Why should we celebrate Oceans Day here in Canada?

Yes, ladies and gentlemen, today, 8 June 2012, is the official World Oceans Day. And this year, 2012, is a special year for oceans. It’s the 20th anniversary of World Oceans Day. Kudos goes to the former Government of Canada for proposing the concept of World Oceans Day in 1992 at the Earth Summit in Rio de Janeiro. The day has been celebrated internationally ever since.

WWF-Canada President and CEO Gerald Butts speaking to a crowd on Oceans Day 2011 in Ottawa. ©  Greg Teckles / WWF-Canada

But why should we celebrate Oceans Day here in Canada? There is no doubt that the oceans have changed more in the past 30 years than in all of human history. But we are still the envy of the world. Not only does Canada have the longest coastline, we also have globally significant populations of whales and 28 different species of sharks; Canada’s oceans are home to the largest living reptile, the endangered leatherback turtle, and we have amazing natural wonders like the Arctic sea or the Great Bear Sea on the Pacific North coast.
The Great Bear Sea contains some of the earth’s most pristine wild salmon rivers that flow down to some of the most productive cold-water seas. The Great Bear is one of the richest and most spectacular ecosystems on our planet and also supports thousands of jobs in tourism and in fisheries.  That’s why WWF, jointly with Coastal First Nations, has launched a new campaign to protect the Great Bear Sea.
2012 also marks the 20th anniversary of Canada’s most devastating fisheries collapse. On July 2nd, 1992, the Canadian government imposed a moratorium on Newfoundland’s northern cod fishery. Decades of overfishing had severely depleted cod stocks and government officials hoped the moratorium would allow the stock to rebuild. The closure ended almost 500 years of this traditional fishing activity in Newfoundland and Labrador, putting ten thousands of people out of work. Fish plants closed, boats remained docked, and hundreds of coastal communities that had depended on the fishery for generations watched their economic and cultural mainstay disappear overnight. Yet it is remarkable how little action has been taken by policy makers to reverse the decline of fish in the sea, especially in eastern Canada.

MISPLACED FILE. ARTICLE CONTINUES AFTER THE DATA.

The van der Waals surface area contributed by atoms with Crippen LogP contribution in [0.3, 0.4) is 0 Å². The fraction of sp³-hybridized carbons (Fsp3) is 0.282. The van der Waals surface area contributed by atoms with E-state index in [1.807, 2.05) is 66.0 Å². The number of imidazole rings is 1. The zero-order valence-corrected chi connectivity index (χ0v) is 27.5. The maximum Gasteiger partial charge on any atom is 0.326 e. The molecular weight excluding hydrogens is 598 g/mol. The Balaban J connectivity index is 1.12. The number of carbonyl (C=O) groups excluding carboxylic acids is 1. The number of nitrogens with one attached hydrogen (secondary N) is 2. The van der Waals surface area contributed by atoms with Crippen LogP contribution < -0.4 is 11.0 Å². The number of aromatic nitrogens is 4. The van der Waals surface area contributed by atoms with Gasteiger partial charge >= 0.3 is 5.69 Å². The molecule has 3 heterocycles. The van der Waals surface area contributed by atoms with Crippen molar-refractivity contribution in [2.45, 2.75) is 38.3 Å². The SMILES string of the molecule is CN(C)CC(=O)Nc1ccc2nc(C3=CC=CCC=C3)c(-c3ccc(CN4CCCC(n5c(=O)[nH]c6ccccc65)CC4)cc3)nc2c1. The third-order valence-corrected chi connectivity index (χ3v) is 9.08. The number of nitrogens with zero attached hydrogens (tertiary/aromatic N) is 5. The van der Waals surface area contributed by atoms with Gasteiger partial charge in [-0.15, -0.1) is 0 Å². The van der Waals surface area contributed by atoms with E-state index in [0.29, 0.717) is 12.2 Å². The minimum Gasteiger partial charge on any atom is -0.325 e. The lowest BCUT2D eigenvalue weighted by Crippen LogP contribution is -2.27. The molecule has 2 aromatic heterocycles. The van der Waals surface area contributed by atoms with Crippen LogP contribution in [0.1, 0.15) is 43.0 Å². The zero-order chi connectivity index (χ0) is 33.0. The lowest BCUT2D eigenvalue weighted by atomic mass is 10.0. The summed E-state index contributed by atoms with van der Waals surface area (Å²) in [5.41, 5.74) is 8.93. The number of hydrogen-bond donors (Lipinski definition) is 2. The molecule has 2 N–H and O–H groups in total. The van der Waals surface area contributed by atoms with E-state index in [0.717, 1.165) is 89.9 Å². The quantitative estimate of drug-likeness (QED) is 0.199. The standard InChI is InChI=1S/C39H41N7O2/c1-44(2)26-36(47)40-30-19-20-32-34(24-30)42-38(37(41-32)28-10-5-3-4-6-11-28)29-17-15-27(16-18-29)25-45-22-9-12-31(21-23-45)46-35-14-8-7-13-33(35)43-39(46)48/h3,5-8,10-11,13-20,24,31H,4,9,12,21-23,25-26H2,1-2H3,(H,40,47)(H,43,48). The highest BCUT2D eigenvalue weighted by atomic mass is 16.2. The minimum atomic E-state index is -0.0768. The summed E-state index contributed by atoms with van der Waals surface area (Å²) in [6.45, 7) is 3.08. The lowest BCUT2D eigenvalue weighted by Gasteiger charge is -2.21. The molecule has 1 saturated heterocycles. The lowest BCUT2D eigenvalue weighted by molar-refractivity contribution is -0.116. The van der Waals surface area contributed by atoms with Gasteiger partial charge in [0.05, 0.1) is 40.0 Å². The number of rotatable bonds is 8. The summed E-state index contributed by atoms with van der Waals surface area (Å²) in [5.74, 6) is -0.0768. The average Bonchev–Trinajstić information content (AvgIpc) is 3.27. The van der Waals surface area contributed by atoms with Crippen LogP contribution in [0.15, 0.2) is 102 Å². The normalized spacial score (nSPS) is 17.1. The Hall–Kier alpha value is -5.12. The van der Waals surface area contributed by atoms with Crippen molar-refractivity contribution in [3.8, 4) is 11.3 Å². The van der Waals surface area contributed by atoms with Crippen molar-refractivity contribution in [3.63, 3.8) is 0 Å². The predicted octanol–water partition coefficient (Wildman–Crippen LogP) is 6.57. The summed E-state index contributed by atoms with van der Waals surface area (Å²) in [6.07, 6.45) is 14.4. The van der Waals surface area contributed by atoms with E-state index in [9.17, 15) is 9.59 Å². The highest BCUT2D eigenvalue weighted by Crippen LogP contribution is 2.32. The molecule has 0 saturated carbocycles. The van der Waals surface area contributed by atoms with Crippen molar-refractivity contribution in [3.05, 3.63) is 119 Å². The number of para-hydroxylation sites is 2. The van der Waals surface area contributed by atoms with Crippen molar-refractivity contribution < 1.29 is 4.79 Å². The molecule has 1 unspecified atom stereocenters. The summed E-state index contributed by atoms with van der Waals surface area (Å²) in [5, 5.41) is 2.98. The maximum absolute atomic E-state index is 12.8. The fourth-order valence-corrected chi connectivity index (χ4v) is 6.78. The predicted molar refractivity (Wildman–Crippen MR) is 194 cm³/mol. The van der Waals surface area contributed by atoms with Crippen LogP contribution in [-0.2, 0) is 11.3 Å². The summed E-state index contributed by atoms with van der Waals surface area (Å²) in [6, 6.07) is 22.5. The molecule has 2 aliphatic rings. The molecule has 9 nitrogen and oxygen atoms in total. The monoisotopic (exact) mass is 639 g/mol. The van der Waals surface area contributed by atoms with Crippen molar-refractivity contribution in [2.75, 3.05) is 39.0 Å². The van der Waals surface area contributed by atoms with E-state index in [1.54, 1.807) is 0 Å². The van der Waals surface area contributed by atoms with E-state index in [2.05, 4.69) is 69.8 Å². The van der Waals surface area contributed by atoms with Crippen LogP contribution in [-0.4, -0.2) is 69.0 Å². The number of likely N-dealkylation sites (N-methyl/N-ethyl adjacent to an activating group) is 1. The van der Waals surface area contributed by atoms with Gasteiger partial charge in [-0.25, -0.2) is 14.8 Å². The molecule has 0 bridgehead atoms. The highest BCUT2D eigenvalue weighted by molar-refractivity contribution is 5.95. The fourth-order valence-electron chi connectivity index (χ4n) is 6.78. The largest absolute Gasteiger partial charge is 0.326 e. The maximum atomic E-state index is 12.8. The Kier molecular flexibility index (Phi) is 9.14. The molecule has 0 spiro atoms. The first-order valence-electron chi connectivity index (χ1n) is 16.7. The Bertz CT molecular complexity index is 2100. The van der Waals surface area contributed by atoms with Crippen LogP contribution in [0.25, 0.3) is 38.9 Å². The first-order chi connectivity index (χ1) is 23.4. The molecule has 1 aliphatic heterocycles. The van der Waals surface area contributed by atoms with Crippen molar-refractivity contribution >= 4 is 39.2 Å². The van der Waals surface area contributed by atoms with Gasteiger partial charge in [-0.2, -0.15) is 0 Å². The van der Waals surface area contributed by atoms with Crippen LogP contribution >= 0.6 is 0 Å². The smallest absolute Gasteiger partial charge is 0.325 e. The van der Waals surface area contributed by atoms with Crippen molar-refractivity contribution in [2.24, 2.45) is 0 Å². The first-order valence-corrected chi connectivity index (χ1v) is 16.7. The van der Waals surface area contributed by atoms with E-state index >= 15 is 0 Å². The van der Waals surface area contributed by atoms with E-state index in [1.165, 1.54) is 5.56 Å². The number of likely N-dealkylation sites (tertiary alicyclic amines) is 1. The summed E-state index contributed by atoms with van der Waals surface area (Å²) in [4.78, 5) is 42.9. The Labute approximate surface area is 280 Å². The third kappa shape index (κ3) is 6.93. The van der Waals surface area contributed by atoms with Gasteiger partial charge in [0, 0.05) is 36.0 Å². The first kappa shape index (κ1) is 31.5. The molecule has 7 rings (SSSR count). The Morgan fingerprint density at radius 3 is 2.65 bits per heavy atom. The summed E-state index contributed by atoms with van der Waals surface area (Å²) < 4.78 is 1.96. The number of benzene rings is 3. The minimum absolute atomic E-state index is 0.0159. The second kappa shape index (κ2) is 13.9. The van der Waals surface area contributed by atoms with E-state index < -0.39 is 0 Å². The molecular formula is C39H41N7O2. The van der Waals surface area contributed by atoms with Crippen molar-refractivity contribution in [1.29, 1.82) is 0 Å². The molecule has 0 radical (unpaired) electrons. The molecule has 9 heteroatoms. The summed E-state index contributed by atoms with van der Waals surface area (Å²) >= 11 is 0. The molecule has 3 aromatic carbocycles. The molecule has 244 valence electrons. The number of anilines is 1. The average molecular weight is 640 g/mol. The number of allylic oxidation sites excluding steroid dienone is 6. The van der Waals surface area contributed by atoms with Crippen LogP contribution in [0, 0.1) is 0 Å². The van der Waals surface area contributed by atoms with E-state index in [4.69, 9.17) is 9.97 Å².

Overfishing, chemical pollution and global warming are the chief threats to oceans. WWF aims to stop global overfishing and rebuild the Grand Banks through a combination of governance reform, a financial institution to pay for the implementation of fisheries improvements and reform measures and market demand for sustainable seafood. We are aiming high, we believe in sustainability, and we are not alone.

Canada’s Fisheries Minister Ashfield, Paul Uys and Melanie Agopian from Loblaw companies and the panda. ©  Greg Teckles / WWF-Canada

Today we celebrate the leadership of corporate partners like Loblaw which has become such an important driver for marine conservation in Canada. Loblaw is Canada’s largest purchaser of seafood. It has made a globally leading commitment to obtain 100% of its wild and farmed seafood from sustainable sources by the end of 2013. Loblaw is collaborating with WWF and other NGOs such as the Marine Stewardship Council (MSC, the world’s leading certification organization and eco-labelling body for wild- capture seafood), science advisors, and its many seafood vendors to achieve this goal. Seafood sustainability is also incorporated into the business model of High Liner Foods, Canada’s leading supplier of seafood to retailers worldwide. Last month, High Liner Foods announced that it has formed a partnership with the MSC and that it will label products with a MSC’s blue sustainability checkmark. Canadian shoppers will be more readily able to incorporate sustainability into household decisions that are vitally important to the future of our oceans.
Canadian firms such as Loblaw and High Liner are trend-setters. They belong to a growing number of initiatives around the world, which recognize that the crises in our oceans are driving massive losses in biodiversity and global economic performance (even as seafood demand is expected to increase by 50 percent by 2030). Restocking our seas makes large-scale economic sense.
In an effort to rebuild the natural capital of healthy oceans, The Prince of Wales’ charity launched a marine program on global sustainable fisheries in January; in February, The Economist magazine organized the first World Ocean’s Summit in Singapore and the World Bank announced the formation of a Global Partnership for Oceans. As the Rio+20 Summit approaches at the end of this month, there is broad consensus on the need to scale up the pace of ocean conservation around the world.
Like people the world over, Canadians love orcas, sea otters and dolphins. Like Loblaw and High Liner, the Canadian government should pick up the ball it once held and resume its leadership role on ocean conservation. There was no announcement by the Minister this year and I am not confident that the spotlight will shine on Canada in Rio. If, for example, the government had announced Fisheries Act changes that would have effectively modernized Canada’s fisheries instead of planning to weaken the Act (so that it essentially becomes an economic regulation tool), then we really would have something to celebrate on this special day for the world’s oceans.